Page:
Do you remember the good old days when building or renovating a structure was all about building or renovating a structure? Turns out that things in the design, engineering and commissioning business have fallen prey to the global trend of the seemingly unavoidable need to MAKE A STATEMENT. From the greenhouse gases emitted during materials production in other countries to the use of repurposed products, the concerns that building owners must juggle during a project can leave everyone a little confused and some on the verge of exhaustion.
There are certainly some benefits of the artificial intimacy and enhanced visibility that flow from digital communications. It’s good that they compel us each to view the stakes of working, consuming and living from a global perspective. Compared to even ten years ago, people better understand that their choices can have a ripple effect in the world, whether they’re selecting a vehicle to drive or investing in water recycling technology. However, they also give a platform to a whole lot of people who use the enhanced volume of their voice to get things their way, regardless of workplace and jobsite realities.
This can be seen in the efforts of self-appointed moderators in trade journals or Twitter who attempt to frame the debate over “PEOPLE OR PLANET” as a binary choice, with each decision in a building project defined as a win or a loss for either “side.” Lost in their unwieldy premise is the reality that it’s possible to do good work for good people that perpetuates the beauty of nature with artful design, clever engineering, and thoughtful compromise. Part of our role is pursuing that harmony on behalf of the building owners and design-build teams with which we work.
It’s not easy, especially when those louder voices might accuse even the most thoughtful among us of secretly preferring to raze the Earth on one extreme (people first) or expedite voluntary extinction on the other end (planet first). In the real world, does anyone live at those extremes other than the characters in the recent film, Oppenheimer? Few decisions require that level of extremism, either at home or on the work site, especially when discussing green building design and construction. With roots in my faith and decades of experience in the industry, my strong belief is that we are meant for each other: both people and planet.
Our challenge as design, engineering and construction professionals is to challenge ourselves to harmonize those concerns with a blend of creativity, craftmanship and thoughtful compromise. As we weigh the financial cost of certain materials or processes against their lingering impact on the environment, our creativity can bring us ideas for offsets that even out in the end. It’s doubtful we’ll soon see the headline “Engineer chooses ultra-low-flow urinal and saves the planet!” but the aggregation of such choices can harmonize the countervailing concerns into a harmonious structure. Even in places where ample water supplies might dampen the urgency of such options, the financial, ecological, and reputational ledgers can be balanced with a bias for conservation that doesn’t shout “look at how green I am!” To put it another way, does the good fortune of a full pantry mean you should eat everything in it at once? No rational person would do that, nor should rational professionals in our industry when making critical decisions together.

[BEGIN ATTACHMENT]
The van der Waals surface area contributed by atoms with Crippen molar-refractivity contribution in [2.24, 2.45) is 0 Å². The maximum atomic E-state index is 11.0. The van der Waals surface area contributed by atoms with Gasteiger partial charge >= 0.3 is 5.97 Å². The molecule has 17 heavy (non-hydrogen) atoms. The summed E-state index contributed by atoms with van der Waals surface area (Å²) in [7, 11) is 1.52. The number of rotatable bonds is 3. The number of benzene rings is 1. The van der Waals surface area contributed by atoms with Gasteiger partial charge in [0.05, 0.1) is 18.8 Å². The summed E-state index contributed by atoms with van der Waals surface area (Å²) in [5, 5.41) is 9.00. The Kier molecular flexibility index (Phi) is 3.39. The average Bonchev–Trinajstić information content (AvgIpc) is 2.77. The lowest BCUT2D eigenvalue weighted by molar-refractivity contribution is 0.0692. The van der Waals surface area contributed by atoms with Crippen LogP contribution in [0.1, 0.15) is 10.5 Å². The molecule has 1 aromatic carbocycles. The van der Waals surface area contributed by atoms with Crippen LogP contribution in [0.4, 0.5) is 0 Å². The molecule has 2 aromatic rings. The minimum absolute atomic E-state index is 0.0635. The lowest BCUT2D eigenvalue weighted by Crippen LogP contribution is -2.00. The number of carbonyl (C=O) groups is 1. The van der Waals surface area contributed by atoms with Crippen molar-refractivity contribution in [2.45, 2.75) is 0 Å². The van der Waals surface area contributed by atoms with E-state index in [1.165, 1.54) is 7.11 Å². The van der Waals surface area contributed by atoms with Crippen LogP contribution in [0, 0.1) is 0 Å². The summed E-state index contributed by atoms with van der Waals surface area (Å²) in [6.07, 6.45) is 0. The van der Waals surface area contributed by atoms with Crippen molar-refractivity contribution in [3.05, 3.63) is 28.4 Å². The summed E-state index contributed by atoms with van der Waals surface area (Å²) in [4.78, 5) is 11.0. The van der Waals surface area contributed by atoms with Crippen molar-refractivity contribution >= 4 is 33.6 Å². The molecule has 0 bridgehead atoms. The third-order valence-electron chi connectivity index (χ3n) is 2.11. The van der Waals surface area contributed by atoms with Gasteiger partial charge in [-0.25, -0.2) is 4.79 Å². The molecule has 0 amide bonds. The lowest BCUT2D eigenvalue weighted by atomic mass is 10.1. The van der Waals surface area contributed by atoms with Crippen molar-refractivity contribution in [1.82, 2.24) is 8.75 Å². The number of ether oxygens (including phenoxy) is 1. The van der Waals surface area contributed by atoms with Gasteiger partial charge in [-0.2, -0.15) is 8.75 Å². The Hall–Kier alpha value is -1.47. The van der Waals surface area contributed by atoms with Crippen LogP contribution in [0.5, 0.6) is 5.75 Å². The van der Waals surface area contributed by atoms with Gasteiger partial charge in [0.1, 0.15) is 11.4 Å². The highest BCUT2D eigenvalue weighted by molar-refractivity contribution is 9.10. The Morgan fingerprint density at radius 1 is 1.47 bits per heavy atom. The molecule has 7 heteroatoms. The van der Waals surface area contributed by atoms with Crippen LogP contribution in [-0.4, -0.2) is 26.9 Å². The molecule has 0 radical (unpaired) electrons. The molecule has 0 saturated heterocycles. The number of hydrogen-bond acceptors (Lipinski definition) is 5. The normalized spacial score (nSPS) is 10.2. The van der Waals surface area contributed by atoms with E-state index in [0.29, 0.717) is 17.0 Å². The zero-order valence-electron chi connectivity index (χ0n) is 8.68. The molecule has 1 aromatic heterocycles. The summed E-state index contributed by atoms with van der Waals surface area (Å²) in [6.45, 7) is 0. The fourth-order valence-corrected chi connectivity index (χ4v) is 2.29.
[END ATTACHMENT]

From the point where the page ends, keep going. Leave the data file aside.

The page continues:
The best designs and best construction methods converge in spots between the extremes. Take for example the evolution of research on light reflectance combined with paint formulas. Ten years ago, even though we lacked the metrics and ratios to fully justify it, we just knew that good light quality and daylight were important to human productivity. Now, we have the benefit of published research which helps define for designers the optimal light reflectance values for surfaces in occupied spaces. (The impact of room surface reflectance on corneal illuminance and rule-of-thumb equations for circadian lighting design – ScienceDirect). Taking this sort of people-first action can also have its share of planet- first impacts, namely in the realm of selecting the materials we’re using to create reflectance: paints, ceilings, wall coverings, floors, etc. The planet-friendliest approach can consist of specifying and procuring products with the many environmental certifications available today – environmental product declarations, GreenGuard certifications, Declare labels, recycled content, etc. This thoughtful approach can result in a properly reflective workspace that’s not only shown to improve work conditions for people but also demonstrates good stewardship of the planet.
As we work through the myriad choices that face every architect, engineer, builder, and owner, let’s be willing to have some tough conversations based on accurate data, clearly stated values and a clear budget. While that dialogue might make a miniscule addition to your time budget, its result will be projects that aren’t so much about MAKING A STATEMENT, but more a reflection of leadership and ownership with a balanced view of the relationship between people and planet and an enduring legacy of good faith. That’s a conversation worth having.